22. This sounds like the German armour steel was through hardened and not surface (case) hardened.

    The result is that a blow enough to crack a through hardened piece of metal can cause the whole piece to shatter due to internal stresses during the cooling period.

    Surface hardened metal which is damaged usually is softer behind and the softer metal takes the shock of the damage due to being less stressed. Resulting in it not shattering.

    • Germans used facehardening, for a long time (1942 or 1943? I dont remember exactly). But their steel was generally more brittle than the soviet ones (lack of proper alloying)

  23. As a reallife WW2 Tiger Commander said: German armor got crappy, because they had no more noble earths.
    Especially two ingredients, that made the armor that great.
    After they used them up, they didnt have any left, even for the most important tanks (like Tiger II).

  24. This armor theme is a very complex problem. If scientist would make some comparative tests on existing tanks (even on same models made in different factories), that would make the difference – metallurgy developed much even in the last decades!

    – german war-time industry used MUCH forced-labour – that lowers the qualtity even if a Gestapo officer stands behind every worker
    – Germany had insufficient supply of alloying materials – thats why they had to secure Narvik and the Baltic sea to import from Sweden
    – german steel was not the best, the BEST steel was made by … the SWEDISH – when the Swedish Army ordered rifles from Mauser, they insisted to use ONLY swedish metal for them. Even the Allies knew that: there are rumors about unmarked Mosquitos flew to Sweden once per week in the night darkness to be packed with fine-quality ball-bearings for UK.
    – german Panzer-building was FAR from perfect. They had started late compared to the other nations. Their quality control was not centralized enough! In Germany, there were competing factories with different company standards and procedures – there was great number of crap, more average and small amount of super-fine. In the USSR the state-(and fear)-controlled industry could keep to a less good but more statistical average. This problem peaked in the western industry too, especially in aircraft industry (for eg. pre-war french aircraft manufacture, or Brewster made Coirsairs)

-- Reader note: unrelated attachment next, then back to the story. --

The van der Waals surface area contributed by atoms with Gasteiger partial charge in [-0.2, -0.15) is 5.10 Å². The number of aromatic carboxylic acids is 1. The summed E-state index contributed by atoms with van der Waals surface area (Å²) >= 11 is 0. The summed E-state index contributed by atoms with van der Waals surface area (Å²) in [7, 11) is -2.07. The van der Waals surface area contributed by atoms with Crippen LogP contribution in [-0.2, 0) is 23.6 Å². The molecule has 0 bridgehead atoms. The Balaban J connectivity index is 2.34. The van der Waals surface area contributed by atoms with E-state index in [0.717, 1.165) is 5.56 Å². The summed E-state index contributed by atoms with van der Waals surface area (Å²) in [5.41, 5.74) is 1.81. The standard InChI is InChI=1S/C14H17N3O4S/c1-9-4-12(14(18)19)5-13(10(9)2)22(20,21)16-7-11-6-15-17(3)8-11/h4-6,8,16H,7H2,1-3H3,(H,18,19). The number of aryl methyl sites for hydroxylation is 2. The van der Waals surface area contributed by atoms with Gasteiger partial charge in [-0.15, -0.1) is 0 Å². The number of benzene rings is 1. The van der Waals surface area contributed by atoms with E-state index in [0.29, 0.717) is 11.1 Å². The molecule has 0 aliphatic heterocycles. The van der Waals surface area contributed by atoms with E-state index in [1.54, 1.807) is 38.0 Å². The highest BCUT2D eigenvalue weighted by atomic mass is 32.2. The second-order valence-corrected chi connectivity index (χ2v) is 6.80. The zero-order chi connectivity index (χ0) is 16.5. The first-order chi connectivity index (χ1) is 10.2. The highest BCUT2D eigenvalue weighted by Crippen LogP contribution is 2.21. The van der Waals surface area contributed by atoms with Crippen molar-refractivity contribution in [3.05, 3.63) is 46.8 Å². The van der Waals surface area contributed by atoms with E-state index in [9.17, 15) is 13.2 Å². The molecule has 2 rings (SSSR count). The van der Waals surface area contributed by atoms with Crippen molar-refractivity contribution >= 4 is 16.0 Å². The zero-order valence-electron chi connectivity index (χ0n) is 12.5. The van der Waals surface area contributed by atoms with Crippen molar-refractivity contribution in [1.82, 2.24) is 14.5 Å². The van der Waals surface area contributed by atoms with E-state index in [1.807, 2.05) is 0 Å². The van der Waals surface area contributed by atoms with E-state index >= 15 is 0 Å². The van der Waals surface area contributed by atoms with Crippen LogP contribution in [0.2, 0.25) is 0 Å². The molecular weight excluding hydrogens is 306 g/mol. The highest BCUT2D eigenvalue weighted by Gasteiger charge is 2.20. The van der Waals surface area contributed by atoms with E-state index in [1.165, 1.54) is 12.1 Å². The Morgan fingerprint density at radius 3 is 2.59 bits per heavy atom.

25. OK, so… *shrug* Bad Germany.

    After this post, I think we can expect a huge demobilization of German tanks on WoT.

    • Nah, there should be the crews of the German tanks jumping out to the American/British/French/Russian tanks with their hands up, surrendering. :D

      • Ah, I remember a match where a Tiger II was butt-kicked by a puny T-80.

        Good times.

  26. The most prevalent issue that transforms this article into such a mockery is its unprofessional, flippant and often gleefully subjective writing style, combined with a very one-sided habit of presenting historical facts, and interpreting source documents.

    Kind of like your typical “Sun”… well, lets call it “article”: “*Shocking* news, guys! Grass is not actually green – but *very* green!”

    No shit, buddy. You are really telling us, that not every little Panzer X of the hundreds and thousands often hastily thrown out into the field was of otherworldly perfect, pristine composition? Outrageous! Who would´ve thought such a thing!

    My world is truly… shattered. *cue the rimshot*

    But no, theres still more. Our brilliant soviet hobbyist historian (arent there a alot of those crawling out of their cellars lately?) quickly deduces from these undeniable facts, that yes indeed, as he always suspected deep in his patriotic heart – there really was just no true counterpart in quality to glorious soviet steel industry!

    *rolls eyes* Alright, lets be serious for a second. Does anyone actually fall for this kind of revisionist, soviet russian horseplay? Dear Mr. Samsonov. If you truly strive to be successfully credited as even a hobbyist archive-digger: then ditch the pathetic patriotism, ditch the emotion, and seriously sober ob your style of writing.

    Maybe then you will finally achieve the universal acclaim others in your metier already, rightfully have.

      • Partially shoddy writing style aside, the main problem, as you are most likely fully aware of, is broad generalization that leaves your whole article with the imprint of strong negativity towards german steel/welding technology in general. There is no use in playing stupid in that regard. You even very cleverly decided to include the quite positive impression of the “Stug” into your final deliberations to strengthen your apparently very much unbiased “research” against converse accusations.

        Quoting questionable source materials of mostly isolated cases and facilitated results does not help in this regard. The soviet test of the PzIII and IV plates alone is ridiculous as it is, contradicting actual battle experience in almost every possible way. Same with the long-time infamous “Firing Range” Test of the King Tiger, where they basically totally mutilated the thing from close range with all they had, gloating “hey look! we can bring it down just fine!” afterwards. Again: No shit, buddy.

        In general: there is a good reason why most materials available on the western “allied” market leave out soviet reports and testing documents alltogether. Read some books about the Tiger as an example, paying attention especially to statements of veterans from both sides of the trench, which again easily devalue whole paragraphs of your article.